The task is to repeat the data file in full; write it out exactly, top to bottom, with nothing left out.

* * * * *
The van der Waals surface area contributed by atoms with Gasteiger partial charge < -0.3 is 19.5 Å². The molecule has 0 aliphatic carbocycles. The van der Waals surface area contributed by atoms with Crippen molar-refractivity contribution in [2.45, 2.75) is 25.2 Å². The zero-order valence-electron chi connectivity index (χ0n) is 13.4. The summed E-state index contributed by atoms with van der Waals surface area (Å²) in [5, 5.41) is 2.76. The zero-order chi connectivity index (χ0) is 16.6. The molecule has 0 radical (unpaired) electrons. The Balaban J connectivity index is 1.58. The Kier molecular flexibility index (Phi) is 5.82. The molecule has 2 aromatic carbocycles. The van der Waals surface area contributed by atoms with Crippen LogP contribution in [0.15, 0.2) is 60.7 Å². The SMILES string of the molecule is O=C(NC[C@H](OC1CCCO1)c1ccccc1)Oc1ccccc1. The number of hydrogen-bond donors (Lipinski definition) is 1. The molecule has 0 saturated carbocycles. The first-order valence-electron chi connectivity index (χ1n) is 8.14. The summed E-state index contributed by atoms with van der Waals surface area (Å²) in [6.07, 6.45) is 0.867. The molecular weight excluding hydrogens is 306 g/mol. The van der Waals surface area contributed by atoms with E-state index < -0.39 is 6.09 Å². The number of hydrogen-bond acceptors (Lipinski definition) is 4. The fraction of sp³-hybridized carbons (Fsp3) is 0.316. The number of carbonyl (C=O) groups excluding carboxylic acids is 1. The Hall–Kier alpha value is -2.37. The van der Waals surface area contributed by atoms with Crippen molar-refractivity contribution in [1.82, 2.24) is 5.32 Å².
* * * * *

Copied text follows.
The van der Waals surface area contributed by atoms with Gasteiger partial charge < -0.3 is 19.5 Å². The molecule has 0 aliphatic carbocycles. The van der Waals surface area contributed by atoms with Crippen molar-refractivity contribution in [2.45, 2.75) is 25.2 Å². The zero-order valence-electron chi connectivity index (χ0n) is 13.4. The summed E-state index contributed by atoms with van der Waals surface area (Å²) in [5, 5.41) is 2.76. The zero-order chi connectivity index (χ0) is 16.6. The molecule has 0 radical (unpaired) electrons. The Balaban J connectivity index is 1.58. The Kier molecular flexibility index (Phi) is 5.82. The molecule has 2 aromatic carbocycles. The van der Waals surface area contributed by atoms with Crippen LogP contribution in [0.15, 0.2) is 60.7 Å². The SMILES string of the molecule is O=C(NC[C@H](OC1CCCO1)c1ccccc1)Oc1ccccc1. The number of hydrogen-bond donors (Lipinski definition) is 1. The molecule has 0 saturated carbocycles. The first-order valence-electron chi connectivity index (χ1n) is 8.14. The summed E-state index contributed by atoms with van der Waals surface area (Å²) in [6.07, 6.45) is 0.867. The molecular weight excluding hydrogens is 306 g/mol. The van der Waals surface area contributed by atoms with E-state index < -0.39 is 6.09 Å². The number of hydrogen-bond acceptors (Lipinski definition) is 4. The fraction of sp³-hybridized carbons (Fsp3) is 0.316. The number of carbonyl (C=O) groups excluding carboxylic acids is 1. The Hall–Kier alpha value is -2.37. The van der Waals surface area contributed by atoms with Crippen molar-refractivity contribution in [1.82, 2.24) is 5.32 Å².